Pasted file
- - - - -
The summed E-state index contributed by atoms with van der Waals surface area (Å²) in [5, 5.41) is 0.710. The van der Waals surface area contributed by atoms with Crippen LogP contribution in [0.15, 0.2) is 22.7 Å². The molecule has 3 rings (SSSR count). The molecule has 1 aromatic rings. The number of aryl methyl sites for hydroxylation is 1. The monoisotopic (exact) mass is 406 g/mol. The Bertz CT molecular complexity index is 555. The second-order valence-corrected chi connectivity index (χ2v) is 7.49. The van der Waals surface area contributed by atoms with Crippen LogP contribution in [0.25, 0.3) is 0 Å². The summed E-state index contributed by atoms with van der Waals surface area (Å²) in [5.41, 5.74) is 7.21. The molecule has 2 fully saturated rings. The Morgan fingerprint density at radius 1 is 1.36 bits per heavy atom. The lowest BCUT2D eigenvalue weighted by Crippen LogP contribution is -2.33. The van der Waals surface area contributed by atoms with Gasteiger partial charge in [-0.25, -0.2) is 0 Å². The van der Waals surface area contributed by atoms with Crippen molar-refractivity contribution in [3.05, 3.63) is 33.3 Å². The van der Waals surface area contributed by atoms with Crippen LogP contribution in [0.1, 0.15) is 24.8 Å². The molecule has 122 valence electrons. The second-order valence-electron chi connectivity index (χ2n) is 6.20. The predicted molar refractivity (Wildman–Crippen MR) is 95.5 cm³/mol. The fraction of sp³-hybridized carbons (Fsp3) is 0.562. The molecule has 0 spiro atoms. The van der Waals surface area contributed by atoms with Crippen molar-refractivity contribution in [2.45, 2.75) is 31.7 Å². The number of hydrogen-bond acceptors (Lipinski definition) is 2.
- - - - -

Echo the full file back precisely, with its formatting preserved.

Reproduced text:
The summed E-state index contributed by atoms with van der Waals surface area (Å²) in [5, 5.41) is 0.710. The van der Waals surface area contributed by atoms with Crippen LogP contribution in [0.15, 0.2) is 22.7 Å². The molecule has 3 rings (SSSR count). The molecule has 1 aromatic rings. The number of aryl methyl sites for hydroxylation is 1. The monoisotopic (exact) mass is 406 g/mol. The Bertz CT molecular complexity index is 555. The second-order valence-corrected chi connectivity index (χ2v) is 7.49. The van der Waals surface area contributed by atoms with Crippen LogP contribution in [0.25, 0.3) is 0 Å². The summed E-state index contributed by atoms with van der Waals surface area (Å²) in [5.41, 5.74) is 7.21. The molecule has 2 fully saturated rings. The Morgan fingerprint density at radius 1 is 1.36 bits per heavy atom. The lowest BCUT2D eigenvalue weighted by Crippen LogP contribution is -2.33. The van der Waals surface area contributed by atoms with Gasteiger partial charge in [-0.25, -0.2) is 0 Å². The van der Waals surface area contributed by atoms with Crippen molar-refractivity contribution in [3.05, 3.63) is 33.3 Å². The van der Waals surface area contributed by atoms with Crippen LogP contribution in [0.1, 0.15) is 24.8 Å². The molecule has 122 valence electrons. The second-order valence-electron chi connectivity index (χ2n) is 6.20. The predicted molar refractivity (Wildman–Crippen MR) is 95.5 cm³/mol. The fraction of sp³-hybridized carbons (Fsp3) is 0.562. The molecule has 0 spiro atoms. The van der Waals surface area contributed by atoms with Crippen molar-refractivity contribution in [2.45, 2.75) is 31.7 Å². The number of hydrogen-bond acceptors (Lipinski definition) is 2.